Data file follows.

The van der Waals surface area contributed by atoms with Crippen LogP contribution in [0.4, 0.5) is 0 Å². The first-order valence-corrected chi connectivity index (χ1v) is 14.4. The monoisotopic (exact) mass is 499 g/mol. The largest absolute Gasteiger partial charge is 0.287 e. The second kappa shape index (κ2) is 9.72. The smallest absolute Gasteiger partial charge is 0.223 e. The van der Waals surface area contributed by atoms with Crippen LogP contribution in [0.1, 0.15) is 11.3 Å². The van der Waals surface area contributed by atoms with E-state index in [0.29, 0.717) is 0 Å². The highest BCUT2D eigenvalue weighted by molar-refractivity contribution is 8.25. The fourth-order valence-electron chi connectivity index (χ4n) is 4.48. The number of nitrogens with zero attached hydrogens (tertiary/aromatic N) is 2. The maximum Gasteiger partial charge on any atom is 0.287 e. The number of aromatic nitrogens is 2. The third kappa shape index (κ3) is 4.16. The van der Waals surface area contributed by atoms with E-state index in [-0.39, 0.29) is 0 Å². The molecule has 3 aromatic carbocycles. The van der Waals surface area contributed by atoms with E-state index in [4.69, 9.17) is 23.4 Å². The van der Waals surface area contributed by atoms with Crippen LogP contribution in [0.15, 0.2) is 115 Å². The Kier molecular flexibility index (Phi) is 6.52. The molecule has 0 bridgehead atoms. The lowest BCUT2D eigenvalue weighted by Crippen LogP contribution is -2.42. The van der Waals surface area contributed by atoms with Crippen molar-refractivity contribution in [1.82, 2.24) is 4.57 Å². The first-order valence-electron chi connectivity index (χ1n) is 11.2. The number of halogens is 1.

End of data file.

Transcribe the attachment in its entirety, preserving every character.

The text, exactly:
The van der Waals surface area contributed by atoms with Crippen LogP contribution in [0.4, 0.5) is 0 Å². The first-order valence-corrected chi connectivity index (χ1v) is 14.4. The monoisotopic (exact) mass is 499 g/mol. The largest absolute Gasteiger partial charge is 0.287 e. The second kappa shape index (κ2) is 9.72. The smallest absolute Gasteiger partial charge is 0.223 e. The van der Waals surface area contributed by atoms with Crippen LogP contribution in [0.1, 0.15) is 11.3 Å². The van der Waals surface area contributed by atoms with E-state index in [0.29, 0.717) is 0 Å². The highest BCUT2D eigenvalue weighted by molar-refractivity contribution is 8.25. The fourth-order valence-electron chi connectivity index (χ4n) is 4.48. The number of nitrogens with zero attached hydrogens (tertiary/aromatic N) is 2. The maximum Gasteiger partial charge on any atom is 0.287 e. The number of aromatic nitrogens is 2. The third kappa shape index (κ3) is 4.16. The van der Waals surface area contributed by atoms with E-state index in [-0.39, 0.29) is 0 Å². The molecule has 3 aromatic carbocycles. The van der Waals surface area contributed by atoms with E-state index in [4.69, 9.17) is 23.4 Å². The van der Waals surface area contributed by atoms with Crippen LogP contribution in [0.15, 0.2) is 115 Å². The Kier molecular flexibility index (Phi) is 6.52. The molecule has 0 bridgehead atoms. The lowest BCUT2D eigenvalue weighted by Crippen LogP contribution is -2.42. The van der Waals surface area contributed by atoms with Crippen molar-refractivity contribution in [1.82, 2.24) is 4.57 Å². The first-order valence-electron chi connectivity index (χ1n) is 11.2. The number of halogens is 1.